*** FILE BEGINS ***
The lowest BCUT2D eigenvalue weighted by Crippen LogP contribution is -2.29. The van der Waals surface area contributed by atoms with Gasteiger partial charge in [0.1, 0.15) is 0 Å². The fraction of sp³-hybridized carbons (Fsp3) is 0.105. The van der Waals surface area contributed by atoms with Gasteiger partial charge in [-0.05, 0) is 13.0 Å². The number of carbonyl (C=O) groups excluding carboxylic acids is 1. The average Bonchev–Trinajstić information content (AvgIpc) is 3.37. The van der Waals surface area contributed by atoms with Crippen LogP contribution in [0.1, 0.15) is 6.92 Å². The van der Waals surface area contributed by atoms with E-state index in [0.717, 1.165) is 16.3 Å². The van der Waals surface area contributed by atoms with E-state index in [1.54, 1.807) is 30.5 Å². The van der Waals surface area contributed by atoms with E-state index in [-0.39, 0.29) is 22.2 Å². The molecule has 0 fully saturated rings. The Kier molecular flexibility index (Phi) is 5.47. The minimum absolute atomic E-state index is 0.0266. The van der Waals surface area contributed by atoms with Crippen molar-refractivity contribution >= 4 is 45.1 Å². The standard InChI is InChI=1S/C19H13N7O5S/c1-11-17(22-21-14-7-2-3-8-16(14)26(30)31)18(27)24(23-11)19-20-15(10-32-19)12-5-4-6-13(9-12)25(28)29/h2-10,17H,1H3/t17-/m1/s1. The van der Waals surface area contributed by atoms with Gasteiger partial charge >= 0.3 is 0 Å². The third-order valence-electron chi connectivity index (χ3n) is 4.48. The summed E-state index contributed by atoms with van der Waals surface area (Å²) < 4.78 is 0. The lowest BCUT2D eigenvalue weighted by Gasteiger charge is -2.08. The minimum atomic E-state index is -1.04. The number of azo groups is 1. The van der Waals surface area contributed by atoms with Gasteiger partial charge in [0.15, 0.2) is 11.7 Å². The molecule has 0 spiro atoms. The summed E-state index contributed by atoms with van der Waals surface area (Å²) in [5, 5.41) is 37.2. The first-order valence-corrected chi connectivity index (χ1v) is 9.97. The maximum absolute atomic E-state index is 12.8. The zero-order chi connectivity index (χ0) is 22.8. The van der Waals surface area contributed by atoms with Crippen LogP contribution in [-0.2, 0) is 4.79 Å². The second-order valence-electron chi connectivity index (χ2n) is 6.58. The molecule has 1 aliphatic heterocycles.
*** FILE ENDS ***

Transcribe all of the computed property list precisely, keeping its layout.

The lowest BCUT2D eigenvalue weighted by Crippen LogP contribution is -2.29. The van der Waals surface area contributed by atoms with Gasteiger partial charge in [0.1, 0.15) is 0 Å². The fraction of sp³-hybridized carbons (Fsp3) is 0.105. The van der Waals surface area contributed by atoms with Gasteiger partial charge in [-0.05, 0) is 13.0 Å². The number of carbonyl (C=O) groups excluding carboxylic acids is 1. The average Bonchev–Trinajstić information content (AvgIpc) is 3.37. The van der Waals surface area contributed by atoms with Crippen LogP contribution in [0.1, 0.15) is 6.92 Å². The van der Waals surface area contributed by atoms with E-state index in [0.717, 1.165) is 16.3 Å². The van der Waals surface area contributed by atoms with E-state index in [1.54, 1.807) is 30.5 Å². The van der Waals surface area contributed by atoms with E-state index in [-0.39, 0.29) is 22.2 Å². The molecule has 0 fully saturated rings. The Kier molecular flexibility index (Phi) is 5.47. The minimum absolute atomic E-state index is 0.0266. The van der Waals surface area contributed by atoms with Crippen molar-refractivity contribution >= 4 is 45.1 Å². The standard InChI is InChI=1S/C19H13N7O5S/c1-11-17(22-21-14-7-2-3-8-16(14)26(30)31)18(27)24(23-11)19-20-15(10-32-19)12-5-4-6-13(9-12)25(28)29/h2-10,17H,1H3/t17-/m1/s1. The van der Waals surface area contributed by atoms with Gasteiger partial charge >= 0.3 is 0 Å². The third-order valence-electron chi connectivity index (χ3n) is 4.48. The summed E-state index contributed by atoms with van der Waals surface area (Å²) < 4.78 is 0. The lowest BCUT2D eigenvalue weighted by Gasteiger charge is -2.08. The minimum atomic E-state index is -1.04. The number of azo groups is 1. The van der Waals surface area contributed by atoms with Gasteiger partial charge in [0.15, 0.2) is 11.7 Å². The molecule has 0 spiro atoms. The summed E-state index contributed by atoms with van der Waals surface area (Å²) in [5, 5.41) is 37.2. The first-order valence-corrected chi connectivity index (χ1v) is 9.97. The maximum absolute atomic E-state index is 12.8. The zero-order chi connectivity index (χ0) is 22.8. The van der Waals surface area contributed by atoms with Crippen LogP contribution in [-0.2, 0) is 4.79 Å². The second-order valence-electron chi connectivity index (χ2n) is 6.58. The molecule has 1 aliphatic heterocycles.